From Early Modern English familie (not in Middle English), from Latin familia (“the servants in a household, domestics collectively”), from famulus (“servant”) or famula (“female servant”), from Old Latin famul, of obscure origin. Perhaps derived from or cognate to Oscan famel (“servant”).
- (Received Pronunciation) IPA(key): /ˈfæmɪli/
Audio (RP) (file)
- (General American) IPA(key): /ˈfæmɨli/, /ˈfæmli/
Audio (GA) (file)
- (General New Zealand) IPA(key): /ˈfɛmli/, /ˈfɛmɘli/
- Hyphenation: fa‧mi‧ly, fam‧ily
- (countable) A group of people who are closely related to one another (by blood, marriage or adoption); kin; for example, a set of parents and their children; an immediate family.
- Our family lives in town.
- 1892, Walter Besant, “Prologue: Who is Edmund Gray?”, in The Ivory Gate: A Novel, New York, N.Y.: Harper & Brothers, […], OCLC 16832619:
- Such a scandal as the prosecution of a brother for forgery—with a verdict of guilty—is a most truly horrible, deplorable, fatal thing. It takes the respectability out of a family perhaps at a critical moment, when the family is just assuming the robes of respectability: […] it is a black spot which all the soaps ever advertised could never wash off.
- 2013 June 1, “Towards the end of poverty”, in The Economist, volume 407, number 8838, page 11:
- America’s poverty line is $63 a day for a family of four. In the richer parts of the emerging world $4 a day is the poverty barrier. But poverty’s scourge is fiercest below $1.25 ([…]): people below that level live lives that are poor, nasty, brutish and short.
- 2018 May 6, John Oliver, “Rudy Giuliani”, in Last Week Tonight with John Oliver, season 5, episode 10, HBO:
- They’re both New Yorkers coasting on their reputations, they’ve both had three marriages, neither of them can shut up when in front of a camera, and perhaps most importantly, they both want to fuck Ivanka, which-which is weird for Trump because Ivanka is in his family, and it’s weird for Giuliani because she isn’t.
- (countable) An extended family; a group of people who are related to one another by blood or marriage.
- 1915, William T. Groves, A History and Genealogy of the Groves Family in America
- (countable) A (close-knit) group of people related by blood, friendship, marriage, law, or custom, especially if they live or work together.
- crime family, Mafia family
- This is my fraternity family at the university.
- (countable, taxonomy) A rank in the classification of organisms, below order and above genus; a taxon at that rank.
- Magnolias belong to the family Magnoliaceae.
- 1992, Rudolf M. Schuster, The Hepaticae and Anthocerotae of North America: East of the Hundredth Meridian, volume V, page 4
- The closest affinities of the Jubulaceae are with the Lejeuneaceae. The two families share in common: a elaters usually 1-spiral, trumpet-shaped and fixed to the capsule valves, distally […].
- (countable) Any group or aggregation of things classed together as kindred or related from possessing in common characteristics which distinguish them from other things of the same order.
- Doliracetam is a drug from the racetam family.
- 2010, Gary Shelly, Jennifer Campbell, Ollie Rivers, Microsoft Expression Web 3: Complete (page 262)
- When creating a font family, first decide whether to use all serif or all sans-serif fonts, then choose two or three fonts of that type […]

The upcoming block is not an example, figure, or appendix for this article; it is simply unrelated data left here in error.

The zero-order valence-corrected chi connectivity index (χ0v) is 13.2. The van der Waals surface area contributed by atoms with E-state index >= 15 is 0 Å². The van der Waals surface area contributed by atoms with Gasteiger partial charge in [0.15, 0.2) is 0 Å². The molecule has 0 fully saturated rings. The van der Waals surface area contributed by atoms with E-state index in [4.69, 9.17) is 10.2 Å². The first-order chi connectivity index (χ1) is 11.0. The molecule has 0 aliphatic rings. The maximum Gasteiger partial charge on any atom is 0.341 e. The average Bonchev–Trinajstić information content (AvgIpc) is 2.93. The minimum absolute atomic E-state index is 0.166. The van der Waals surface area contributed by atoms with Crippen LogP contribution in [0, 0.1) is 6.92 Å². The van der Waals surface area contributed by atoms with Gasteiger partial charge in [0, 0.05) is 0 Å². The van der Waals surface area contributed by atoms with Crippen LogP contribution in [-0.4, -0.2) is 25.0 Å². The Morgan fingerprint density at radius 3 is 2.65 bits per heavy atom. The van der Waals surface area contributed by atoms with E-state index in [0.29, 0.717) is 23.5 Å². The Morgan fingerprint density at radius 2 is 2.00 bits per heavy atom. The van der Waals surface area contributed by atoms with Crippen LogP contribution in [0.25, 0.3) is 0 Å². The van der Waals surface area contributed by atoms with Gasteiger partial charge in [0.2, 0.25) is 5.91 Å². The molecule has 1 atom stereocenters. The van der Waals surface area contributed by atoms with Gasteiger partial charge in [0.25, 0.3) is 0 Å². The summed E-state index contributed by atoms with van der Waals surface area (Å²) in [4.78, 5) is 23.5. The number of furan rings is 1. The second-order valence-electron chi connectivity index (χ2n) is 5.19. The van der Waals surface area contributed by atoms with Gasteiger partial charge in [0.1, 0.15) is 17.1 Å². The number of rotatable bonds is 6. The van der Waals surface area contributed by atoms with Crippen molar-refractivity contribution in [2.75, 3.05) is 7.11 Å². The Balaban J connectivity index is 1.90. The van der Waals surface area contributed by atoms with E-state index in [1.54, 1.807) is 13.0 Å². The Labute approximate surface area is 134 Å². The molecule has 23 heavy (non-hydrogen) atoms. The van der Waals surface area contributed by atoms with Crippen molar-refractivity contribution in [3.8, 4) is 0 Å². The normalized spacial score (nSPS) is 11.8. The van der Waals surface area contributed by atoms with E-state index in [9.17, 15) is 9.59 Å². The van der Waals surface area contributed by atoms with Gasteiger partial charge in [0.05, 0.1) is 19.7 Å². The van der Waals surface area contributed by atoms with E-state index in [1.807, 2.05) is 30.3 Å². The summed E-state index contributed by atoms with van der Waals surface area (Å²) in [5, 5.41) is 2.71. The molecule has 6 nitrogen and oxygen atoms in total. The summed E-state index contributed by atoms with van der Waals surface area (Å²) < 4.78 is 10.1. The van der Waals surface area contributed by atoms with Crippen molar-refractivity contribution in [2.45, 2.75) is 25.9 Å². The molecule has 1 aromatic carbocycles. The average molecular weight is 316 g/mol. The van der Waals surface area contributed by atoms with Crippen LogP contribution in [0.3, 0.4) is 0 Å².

- (countable, music) A group of instruments having the same basic method of tone production.
- the brass family; the violin family
- (countable, linguistics) A group of languages believed to have descended from the same ancestral language.
- the Indo-European language family; the Afro-Asiatic language family
- Used attributively.
- The dog was kept as a family pet.
- For Apocynaceae, this type of flower is a family characteristic.
- 2013 June 14, Jonathan Freedland, “Obama's once hip brand is now tainted”, in The Guardian Weekly, volume 189, number 1, page 18:
- Now we are liberal with our innermost secrets, spraying them into the public ether with a generosity our forebears could not have imagined. Where we once sent love letters in a sealed envelope, or stuck photographs of our children in a family album, now such private material is despatched to servers and clouds operated by people we don't know and will never meet.
- In some dialects, family is used as a plural (only) noun.
- (computing): C family
- Jamaican Creole: faambli, fambili
- Tok Pisin: famili
- → Chuukese: famini
- → Malay: famili
- Indonesian: famili
- → Maori: whāmere
- The translations below need to be checked and inserted above into the appropriate translation tables, removing any numbers. Numbers do not necessarily match those in definitions. See instructions at Wiktionary:Entry layout#Translations.
family (not comparable)
- Suitable for children and adults.
- It's not good for a date, it's a family restaurant.
- Some animated movies are not just for kids, they are family movies.
- Conservative, traditional.
- The cultural struggle is for the survival of family values against all manner of atheistic amorality.
- (slang) Homosexual.
- I knew he was family when I first met him.
- baby of the family
- blended family
- extended family
- family affair
- family business
- family car
- Family Day
- family dissident
- family doctor
- family heirloom
- family history
- family jewels
- family leave
- family man
- family medicine
- family member
- family name
- family of curves (mathematics)
- family (people) on Wikipedia.Wikipedia
- Family (biology) on Wikipedia.Wikipedia
- family in The Century Dictionary, The Century Co., New York, 1911
- family in Webster’s Revised Unabridged Dictionary, G. & C. Merriam, 1913
- “family” in Dictionary.com Unabridged, Dictionary.com, LLC, 1995–present.
- “family” in Merriam–Webster Online Dictionary.
- "family" in Raymond Williams, Keywords (revised), 1983, Fontana Press, page 1.